The United States’ Inflation Reduction Act (IRA) could change the landscape of energy economics with its unprecedented support for clean energy sources, says a new report.
“Incentives for clean energy in the U.S. are not new,” writes the ICF Climate Center. “What is new is the scale of the support in the IRA, providing potentially trillions of dollars of federal support over the next few decades, and its timing, coming during a period of strong momentum for clean energy and decarbonization.”
The IRA’s impact on the energy sector can be summarized in one sentence, says ICF: “clean energy economics just got a whole lot better.” This transformative impact is driven by incentives to revitalize clean energy initiatives. The existing production tax credit (PTC) for solar energy and the investment tax credit (ITC) for energy storage facilities are examples. Whereas the two credits were being phased down or restricted before the IRA, the new versions are available to all zero-emissions technologies. The IRA also contains entirely new statutes, like an incentive for existing nuclear plants that varies based on plants’ average revenues, and another for hydrogen, which varies inversely with carbon intensity.
Other measures address the social impacts of a clean energy transition. They include a labour bonus, which multiplies base credits by five for projects that pay prevailing wages and meet certain apprenticeship requirements. Two “energy justice” bonuses are also provided for small projects in low-income areas and tribal regions, and in low-income housing units or economic benefit projects, ICF says.
ICF’s new report analyzes the influence of these measures by computing the levelized cost of energy (LCOE)—”the average cost of electricity generation over the lifetime of a facility—for clean energy technologies in 2030, then compares outcomes with and without the IRA. The analysis shows the cost of all technologies declining by double-digit percentages—including established ones like wind and solar, which are already cheaper than they used to be.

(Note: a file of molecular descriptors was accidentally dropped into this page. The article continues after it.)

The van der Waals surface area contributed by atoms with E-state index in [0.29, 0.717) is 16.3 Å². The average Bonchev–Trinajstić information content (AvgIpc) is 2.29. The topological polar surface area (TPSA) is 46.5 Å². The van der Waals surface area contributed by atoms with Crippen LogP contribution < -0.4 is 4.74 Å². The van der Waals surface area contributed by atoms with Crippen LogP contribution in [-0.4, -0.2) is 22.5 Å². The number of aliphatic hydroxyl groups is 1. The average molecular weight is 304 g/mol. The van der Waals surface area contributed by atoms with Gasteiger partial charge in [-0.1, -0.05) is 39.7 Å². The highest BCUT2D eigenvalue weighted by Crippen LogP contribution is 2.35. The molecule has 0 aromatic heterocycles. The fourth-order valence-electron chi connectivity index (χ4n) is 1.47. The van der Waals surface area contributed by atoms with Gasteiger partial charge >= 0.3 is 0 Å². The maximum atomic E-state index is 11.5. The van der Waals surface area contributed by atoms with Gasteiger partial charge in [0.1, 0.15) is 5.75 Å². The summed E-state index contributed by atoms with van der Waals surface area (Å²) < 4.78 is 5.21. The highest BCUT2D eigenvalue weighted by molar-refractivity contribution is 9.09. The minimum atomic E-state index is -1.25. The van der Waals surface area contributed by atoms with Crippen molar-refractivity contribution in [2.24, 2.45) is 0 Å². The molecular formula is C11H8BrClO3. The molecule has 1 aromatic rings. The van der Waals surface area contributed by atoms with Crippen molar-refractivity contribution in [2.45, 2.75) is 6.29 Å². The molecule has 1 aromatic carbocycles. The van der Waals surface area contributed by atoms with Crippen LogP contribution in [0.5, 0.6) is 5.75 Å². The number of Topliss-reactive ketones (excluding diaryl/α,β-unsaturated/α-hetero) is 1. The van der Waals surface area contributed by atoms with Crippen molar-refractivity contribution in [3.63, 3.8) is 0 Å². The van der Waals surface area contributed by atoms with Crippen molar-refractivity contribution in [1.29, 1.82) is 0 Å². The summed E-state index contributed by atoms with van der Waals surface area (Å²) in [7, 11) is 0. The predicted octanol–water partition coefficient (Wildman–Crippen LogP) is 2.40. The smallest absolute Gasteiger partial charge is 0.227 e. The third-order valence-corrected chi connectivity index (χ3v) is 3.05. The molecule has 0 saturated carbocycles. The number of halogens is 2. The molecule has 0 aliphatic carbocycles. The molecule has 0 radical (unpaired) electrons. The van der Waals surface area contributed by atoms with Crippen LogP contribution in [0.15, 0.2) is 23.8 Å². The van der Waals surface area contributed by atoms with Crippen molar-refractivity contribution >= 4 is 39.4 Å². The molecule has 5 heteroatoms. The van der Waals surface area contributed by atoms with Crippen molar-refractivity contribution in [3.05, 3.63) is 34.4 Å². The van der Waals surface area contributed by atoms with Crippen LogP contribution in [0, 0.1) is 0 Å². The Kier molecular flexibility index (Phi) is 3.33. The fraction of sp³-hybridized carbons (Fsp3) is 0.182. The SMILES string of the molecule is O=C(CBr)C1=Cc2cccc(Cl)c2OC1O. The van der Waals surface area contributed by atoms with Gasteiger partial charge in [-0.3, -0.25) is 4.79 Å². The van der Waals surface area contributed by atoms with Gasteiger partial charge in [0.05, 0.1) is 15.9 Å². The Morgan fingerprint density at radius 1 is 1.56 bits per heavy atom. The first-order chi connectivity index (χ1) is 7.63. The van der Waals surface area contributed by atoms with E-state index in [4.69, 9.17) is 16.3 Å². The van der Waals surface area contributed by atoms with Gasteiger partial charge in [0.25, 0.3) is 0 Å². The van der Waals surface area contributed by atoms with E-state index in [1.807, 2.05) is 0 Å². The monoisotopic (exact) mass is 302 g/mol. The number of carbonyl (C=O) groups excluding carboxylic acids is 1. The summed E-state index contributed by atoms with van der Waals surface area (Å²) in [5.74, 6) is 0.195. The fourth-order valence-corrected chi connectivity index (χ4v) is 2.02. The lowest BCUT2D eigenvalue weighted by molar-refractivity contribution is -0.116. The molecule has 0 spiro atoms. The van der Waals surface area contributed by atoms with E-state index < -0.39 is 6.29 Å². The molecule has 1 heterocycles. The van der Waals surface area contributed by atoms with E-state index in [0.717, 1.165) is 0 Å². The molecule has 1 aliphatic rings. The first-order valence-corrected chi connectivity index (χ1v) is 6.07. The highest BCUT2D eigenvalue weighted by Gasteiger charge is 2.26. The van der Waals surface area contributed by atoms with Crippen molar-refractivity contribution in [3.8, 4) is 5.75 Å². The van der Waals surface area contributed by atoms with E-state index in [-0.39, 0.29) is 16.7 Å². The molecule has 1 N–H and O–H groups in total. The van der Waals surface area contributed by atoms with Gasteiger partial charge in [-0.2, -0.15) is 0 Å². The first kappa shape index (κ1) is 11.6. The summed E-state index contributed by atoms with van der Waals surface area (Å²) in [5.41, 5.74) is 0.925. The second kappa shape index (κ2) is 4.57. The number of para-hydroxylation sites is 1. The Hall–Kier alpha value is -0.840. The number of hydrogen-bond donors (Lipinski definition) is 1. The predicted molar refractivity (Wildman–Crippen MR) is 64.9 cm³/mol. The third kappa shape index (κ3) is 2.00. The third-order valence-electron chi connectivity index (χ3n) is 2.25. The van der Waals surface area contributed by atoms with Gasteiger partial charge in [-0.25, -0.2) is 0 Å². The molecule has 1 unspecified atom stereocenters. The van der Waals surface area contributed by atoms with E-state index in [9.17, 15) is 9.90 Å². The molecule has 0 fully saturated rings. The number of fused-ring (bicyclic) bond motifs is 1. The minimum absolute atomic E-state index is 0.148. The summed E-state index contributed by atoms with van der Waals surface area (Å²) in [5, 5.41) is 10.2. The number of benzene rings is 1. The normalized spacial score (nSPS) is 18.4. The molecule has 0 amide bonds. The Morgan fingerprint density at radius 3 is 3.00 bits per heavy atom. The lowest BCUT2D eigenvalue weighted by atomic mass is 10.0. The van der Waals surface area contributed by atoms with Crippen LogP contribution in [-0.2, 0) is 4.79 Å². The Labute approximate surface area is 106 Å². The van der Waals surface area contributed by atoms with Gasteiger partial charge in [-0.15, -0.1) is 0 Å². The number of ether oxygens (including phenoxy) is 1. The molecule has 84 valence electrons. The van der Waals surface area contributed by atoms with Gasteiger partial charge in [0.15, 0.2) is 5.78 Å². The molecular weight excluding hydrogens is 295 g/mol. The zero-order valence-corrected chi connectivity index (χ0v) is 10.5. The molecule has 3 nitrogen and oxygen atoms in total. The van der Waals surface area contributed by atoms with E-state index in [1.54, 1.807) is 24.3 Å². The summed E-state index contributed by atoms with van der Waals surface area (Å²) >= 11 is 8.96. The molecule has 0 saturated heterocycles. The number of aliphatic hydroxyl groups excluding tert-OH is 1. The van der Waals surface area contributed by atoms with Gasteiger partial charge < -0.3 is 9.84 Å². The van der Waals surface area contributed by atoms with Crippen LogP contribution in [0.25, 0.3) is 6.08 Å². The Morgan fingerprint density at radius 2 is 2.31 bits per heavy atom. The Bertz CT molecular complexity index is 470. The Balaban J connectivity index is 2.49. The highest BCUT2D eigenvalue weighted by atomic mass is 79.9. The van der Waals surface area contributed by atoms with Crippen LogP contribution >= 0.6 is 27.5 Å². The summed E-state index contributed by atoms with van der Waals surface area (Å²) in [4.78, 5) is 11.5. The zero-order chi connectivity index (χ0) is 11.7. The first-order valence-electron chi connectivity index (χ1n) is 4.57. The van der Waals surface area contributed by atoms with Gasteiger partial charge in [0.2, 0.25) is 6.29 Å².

The largest cost drop was reported for hydrogen, which was projected to decline by 52% to 67%. Carbon capture technology see a LCOE decline of 20% to 23% that would make it economical for the first time, ICF contends.
But the findings of the report are published with a caveat: “authors assume that policymakers will address other thorny challenges facing clean energy projects,” reports The Washington Post.
Even with such significant support, a clean energy transition will need to overcome several challenges that can’t be fixed just by throwing money at them. Even communities that support clean energy are prone to NIMBYism, or “not in my backyard” sentiments, and frequently reject or delay local clean energy projects. Increasing land scarcity could intensify those sentiments to make project siting more difficult.
Furthermore, grid interconnection deficiencies are a continual hindrance to bringing new clean energy projects online, and new transmission infrastructure must overcome market barriers and regulatory shortfalls.
“If the goal is to increase deployment of renewable energy, then this [law] is absolutely a major step in that direction,” said report co-author Shanthi Muthiah, managing director of ICF’s energy practice.
“But,” she added, “it’s one of several steps that’s needed.”